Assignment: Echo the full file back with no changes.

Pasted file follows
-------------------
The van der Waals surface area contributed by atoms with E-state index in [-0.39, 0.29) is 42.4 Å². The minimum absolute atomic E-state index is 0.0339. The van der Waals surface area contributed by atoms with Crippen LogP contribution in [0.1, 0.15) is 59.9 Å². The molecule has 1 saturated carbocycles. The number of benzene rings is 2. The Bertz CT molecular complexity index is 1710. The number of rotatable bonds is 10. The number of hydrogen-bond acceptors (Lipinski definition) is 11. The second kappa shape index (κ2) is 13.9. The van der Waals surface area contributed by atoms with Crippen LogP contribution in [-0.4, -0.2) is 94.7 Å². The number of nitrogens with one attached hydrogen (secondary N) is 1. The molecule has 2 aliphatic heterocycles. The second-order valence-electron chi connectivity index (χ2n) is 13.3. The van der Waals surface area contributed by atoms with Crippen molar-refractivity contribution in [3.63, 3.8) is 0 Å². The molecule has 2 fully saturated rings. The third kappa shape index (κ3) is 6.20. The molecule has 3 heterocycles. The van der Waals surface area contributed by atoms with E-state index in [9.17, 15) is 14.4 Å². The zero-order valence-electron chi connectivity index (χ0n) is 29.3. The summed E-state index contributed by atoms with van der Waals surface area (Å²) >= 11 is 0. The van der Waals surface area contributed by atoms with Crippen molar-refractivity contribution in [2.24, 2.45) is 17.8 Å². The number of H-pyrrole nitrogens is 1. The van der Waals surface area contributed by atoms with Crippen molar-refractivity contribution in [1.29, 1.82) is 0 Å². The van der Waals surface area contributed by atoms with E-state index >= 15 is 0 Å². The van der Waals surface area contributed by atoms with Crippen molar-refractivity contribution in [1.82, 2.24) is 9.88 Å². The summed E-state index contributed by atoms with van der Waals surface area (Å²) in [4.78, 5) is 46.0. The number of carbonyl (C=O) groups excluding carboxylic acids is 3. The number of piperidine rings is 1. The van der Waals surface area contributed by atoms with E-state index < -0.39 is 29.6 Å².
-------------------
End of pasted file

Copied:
The van der Waals surface area contributed by atoms with E-state index in [-0.39, 0.29) is 42.4 Å². The minimum absolute atomic E-state index is 0.0339. The van der Waals surface area contributed by atoms with Crippen LogP contribution in [0.1, 0.15) is 59.9 Å². The molecule has 1 saturated carbocycles. The number of benzene rings is 2. The Bertz CT molecular complexity index is 1710. The number of rotatable bonds is 10. The number of hydrogen-bond acceptors (Lipinski definition) is 11. The second kappa shape index (κ2) is 13.9. The van der Waals surface area contributed by atoms with Crippen LogP contribution in [-0.4, -0.2) is 94.7 Å². The number of nitrogens with one attached hydrogen (secondary N) is 1. The molecule has 2 aliphatic heterocycles. The second-order valence-electron chi connectivity index (χ2n) is 13.3. The van der Waals surface area contributed by atoms with Crippen molar-refractivity contribution in [3.63, 3.8) is 0 Å². The molecule has 2 fully saturated rings. The third kappa shape index (κ3) is 6.20. The molecule has 3 heterocycles. The van der Waals surface area contributed by atoms with E-state index in [9.17, 15) is 14.4 Å². The zero-order valence-electron chi connectivity index (χ0n) is 29.3. The summed E-state index contributed by atoms with van der Waals surface area (Å²) >= 11 is 0. The van der Waals surface area contributed by atoms with Crippen molar-refractivity contribution in [2.24, 2.45) is 17.8 Å². The number of H-pyrrole nitrogens is 1. The van der Waals surface area contributed by atoms with Crippen molar-refractivity contribution in [1.29, 1.82) is 0 Å². The van der Waals surface area contributed by atoms with E-state index >= 15 is 0 Å². The van der Waals surface area contributed by atoms with Crippen molar-refractivity contribution in [1.82, 2.24) is 9.88 Å². The summed E-state index contributed by atoms with van der Waals surface area (Å²) in [4.78, 5) is 46.0. The number of carbonyl (C=O) groups excluding carboxylic acids is 3. The number of piperidine rings is 1. The van der Waals surface area contributed by atoms with E-state index < -0.39 is 29.6 Å².